In my opinion, students get a bad rep. ‘Lazy, freeloading layabouts, who spend all of their time drinking and avoiding work.’ I’ve heard phrases like this and worse, both in the media and even from people close to home.
I was a student for four years, and although some of the above is true. After all, who doesn’t like a night out with mates? The majority is over exaggerated BS!
So I’d like to write this post in defence of students everywhere.
Nobody seems to take into the consideration the massive change that is starting university.
- Moving away from home and taking care of yourself. Shopping, cooking, cleaning, sorting the bills etc. Most students will tell you that although this is exciting, it’s also f**king terrifying!
- Making new friends. We spend years building our friendships in school and college, it’s an organic process. Whereas, at university the pressure to make friends quickly (I’m talking days) is high, and this can leave a student feeling like a failure, or a loser if they struggle to do so.
One of the top issues reported by ‘student well being’ is loneliness. Being away from the people who love and understand you the most is hard. It can have a real impact on your mental health.
- Being soley responsible for your own academic career is also a weird one. For me personally, it felt as though I went from a controlled environment in which I knew everyone (including all the teachers) and was told/frog marched to where I should to be… to a parallel universe in which I was suddenly meant to find out all of this information out on my own and nobody really gave a s**t if I turned up or not. I went from having no power, to all the power, which was a shock. Also, how freaking big are university campuses? I mean seriously. It all looks nice and simple on that lovely coloured map, but the reality is like a Crystal Maze challenge! This would probably explain why I once sat through an entire lecture on aeroplane engineering (my degree was in English), because I was too embarrassed to admit that I was in the wrong class!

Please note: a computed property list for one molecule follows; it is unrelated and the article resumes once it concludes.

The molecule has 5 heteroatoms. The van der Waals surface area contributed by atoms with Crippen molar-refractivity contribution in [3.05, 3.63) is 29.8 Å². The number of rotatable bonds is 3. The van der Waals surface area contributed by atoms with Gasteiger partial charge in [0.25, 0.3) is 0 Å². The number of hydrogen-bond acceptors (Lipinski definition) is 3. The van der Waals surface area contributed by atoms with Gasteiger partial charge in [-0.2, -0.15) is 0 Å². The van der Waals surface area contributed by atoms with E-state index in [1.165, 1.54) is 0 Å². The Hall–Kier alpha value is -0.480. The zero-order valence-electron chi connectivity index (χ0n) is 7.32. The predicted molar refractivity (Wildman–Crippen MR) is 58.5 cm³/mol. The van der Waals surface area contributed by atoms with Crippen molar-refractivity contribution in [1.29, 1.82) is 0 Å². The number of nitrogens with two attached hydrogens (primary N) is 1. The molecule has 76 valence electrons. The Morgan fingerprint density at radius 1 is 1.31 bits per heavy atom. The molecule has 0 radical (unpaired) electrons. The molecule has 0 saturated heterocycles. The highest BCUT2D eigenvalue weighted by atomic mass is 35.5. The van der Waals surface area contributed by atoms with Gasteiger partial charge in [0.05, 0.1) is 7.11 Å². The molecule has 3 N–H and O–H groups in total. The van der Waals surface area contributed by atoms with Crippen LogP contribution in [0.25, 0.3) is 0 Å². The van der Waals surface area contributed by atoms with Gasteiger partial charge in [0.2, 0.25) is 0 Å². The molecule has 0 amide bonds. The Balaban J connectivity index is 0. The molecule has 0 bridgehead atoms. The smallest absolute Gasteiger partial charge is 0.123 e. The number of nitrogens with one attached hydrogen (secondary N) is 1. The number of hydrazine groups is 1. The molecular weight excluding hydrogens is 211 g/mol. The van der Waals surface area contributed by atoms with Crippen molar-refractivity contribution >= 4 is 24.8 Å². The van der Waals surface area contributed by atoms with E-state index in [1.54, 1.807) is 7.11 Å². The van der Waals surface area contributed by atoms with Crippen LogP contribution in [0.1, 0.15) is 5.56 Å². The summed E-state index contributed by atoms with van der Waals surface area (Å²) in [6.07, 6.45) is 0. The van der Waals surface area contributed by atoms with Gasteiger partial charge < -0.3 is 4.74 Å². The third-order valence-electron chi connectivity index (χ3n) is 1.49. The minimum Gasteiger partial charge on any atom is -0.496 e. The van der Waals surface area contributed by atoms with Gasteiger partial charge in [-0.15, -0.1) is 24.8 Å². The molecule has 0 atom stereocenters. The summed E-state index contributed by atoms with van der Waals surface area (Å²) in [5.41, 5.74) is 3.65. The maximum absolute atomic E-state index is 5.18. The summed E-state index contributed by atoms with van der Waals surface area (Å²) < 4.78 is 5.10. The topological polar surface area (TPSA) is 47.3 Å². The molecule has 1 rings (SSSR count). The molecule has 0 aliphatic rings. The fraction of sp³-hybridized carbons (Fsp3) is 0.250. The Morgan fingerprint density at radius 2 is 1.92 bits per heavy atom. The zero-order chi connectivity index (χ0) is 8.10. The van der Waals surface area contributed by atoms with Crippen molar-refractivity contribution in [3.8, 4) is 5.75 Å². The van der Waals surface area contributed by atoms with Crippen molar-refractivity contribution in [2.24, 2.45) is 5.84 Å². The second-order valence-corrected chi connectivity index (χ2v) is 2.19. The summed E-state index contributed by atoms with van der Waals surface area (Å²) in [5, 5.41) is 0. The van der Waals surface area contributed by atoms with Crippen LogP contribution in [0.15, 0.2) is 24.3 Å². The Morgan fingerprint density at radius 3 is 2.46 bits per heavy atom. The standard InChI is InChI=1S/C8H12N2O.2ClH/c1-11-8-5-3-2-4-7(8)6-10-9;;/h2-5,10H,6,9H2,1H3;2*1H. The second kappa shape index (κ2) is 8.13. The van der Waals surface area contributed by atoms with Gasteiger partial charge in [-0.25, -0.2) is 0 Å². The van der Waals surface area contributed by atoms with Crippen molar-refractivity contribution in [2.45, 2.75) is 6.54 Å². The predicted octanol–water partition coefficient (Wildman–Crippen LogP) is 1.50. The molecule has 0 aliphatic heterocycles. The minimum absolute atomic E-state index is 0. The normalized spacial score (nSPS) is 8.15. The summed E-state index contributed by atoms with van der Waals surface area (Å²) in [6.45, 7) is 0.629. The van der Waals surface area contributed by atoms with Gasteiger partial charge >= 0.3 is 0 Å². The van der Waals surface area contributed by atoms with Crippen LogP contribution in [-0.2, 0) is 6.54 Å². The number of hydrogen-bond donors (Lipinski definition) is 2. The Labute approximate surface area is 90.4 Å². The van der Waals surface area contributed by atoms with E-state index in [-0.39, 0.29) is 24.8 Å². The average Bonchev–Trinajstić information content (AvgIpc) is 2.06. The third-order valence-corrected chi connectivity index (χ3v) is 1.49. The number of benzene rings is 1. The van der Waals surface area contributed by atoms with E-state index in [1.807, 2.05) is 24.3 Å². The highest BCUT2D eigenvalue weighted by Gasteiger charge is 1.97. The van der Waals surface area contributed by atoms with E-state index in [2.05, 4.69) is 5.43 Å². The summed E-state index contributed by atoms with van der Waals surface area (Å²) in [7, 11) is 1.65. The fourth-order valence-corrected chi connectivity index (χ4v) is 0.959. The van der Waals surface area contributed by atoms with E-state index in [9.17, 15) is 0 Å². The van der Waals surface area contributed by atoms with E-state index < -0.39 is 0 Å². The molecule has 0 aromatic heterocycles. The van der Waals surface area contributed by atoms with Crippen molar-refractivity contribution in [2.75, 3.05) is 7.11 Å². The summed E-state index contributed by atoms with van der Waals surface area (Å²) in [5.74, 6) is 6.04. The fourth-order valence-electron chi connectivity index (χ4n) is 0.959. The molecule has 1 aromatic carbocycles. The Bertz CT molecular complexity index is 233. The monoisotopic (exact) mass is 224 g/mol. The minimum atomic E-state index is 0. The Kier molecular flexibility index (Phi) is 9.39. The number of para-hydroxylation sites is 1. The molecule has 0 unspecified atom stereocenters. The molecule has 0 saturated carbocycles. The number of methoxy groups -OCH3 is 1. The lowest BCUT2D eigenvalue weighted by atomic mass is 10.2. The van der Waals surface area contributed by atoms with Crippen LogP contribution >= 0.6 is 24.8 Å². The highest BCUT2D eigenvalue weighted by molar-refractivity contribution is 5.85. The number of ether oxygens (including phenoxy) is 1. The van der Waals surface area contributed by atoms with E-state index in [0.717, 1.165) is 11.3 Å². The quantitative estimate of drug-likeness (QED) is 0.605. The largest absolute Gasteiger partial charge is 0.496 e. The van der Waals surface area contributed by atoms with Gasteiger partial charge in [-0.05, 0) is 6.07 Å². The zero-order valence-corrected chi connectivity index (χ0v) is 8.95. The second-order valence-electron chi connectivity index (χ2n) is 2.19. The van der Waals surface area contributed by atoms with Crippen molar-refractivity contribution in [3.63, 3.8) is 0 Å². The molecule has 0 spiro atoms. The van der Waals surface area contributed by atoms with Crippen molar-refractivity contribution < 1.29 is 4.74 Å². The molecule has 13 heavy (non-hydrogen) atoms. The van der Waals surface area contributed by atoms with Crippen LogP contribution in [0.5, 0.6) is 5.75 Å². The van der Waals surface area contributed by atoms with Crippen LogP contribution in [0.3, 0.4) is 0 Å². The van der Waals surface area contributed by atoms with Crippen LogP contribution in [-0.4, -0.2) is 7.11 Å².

- Workload. It’s easy right? Just write a 3,000 word essay in that lovely academic style… oh and make sure that you reference properly too… which you’ve NEVER done professionally in your entire life. Also, there’s very little help. Just head over to the library and work it out. ARRRRRRGGGGGHHHHHH!
If you’re lucky enough to have a lecturer who speaks actual English then you’re sorted. Mine only spoke ‘academic’ and I sometimes felt that deciphering this secret language was part of the challenge.
By the second year I was reading two books a week (300 pages minimum) and writing essays across four different modules.
- Last but by no means least…. MONEY…. because you have non! I worked in retail to help support myself. Then came home and wrote essays. Is it any wonder I wanted to get royally smashed whenever I could?
On World Mental Health Day I’ll be heading over to The University of Salford, to give a talk on ways to maintain your mental health during university. This venue holds personal significance for me, because it’s my old uni! I’m excited to go back there and work with the team.
Back when I was at Salford, I didn’t realise the variety of support that was available to students. It’s important to remember that your university wants you to succeed and asking for help is the first step.
Salford is hosting a Wellbeing Week, starting on the 9th October. I will be there on Tuesday 11th and my talk will begin at 11am.
It’s at the Frederick Road Campus (past the train station).
For more information click HERE.
Shout out to all students – please come down and say hello! 🙂 I will also have a stand with free hand outs, badges and copies of my bestselling book for sale.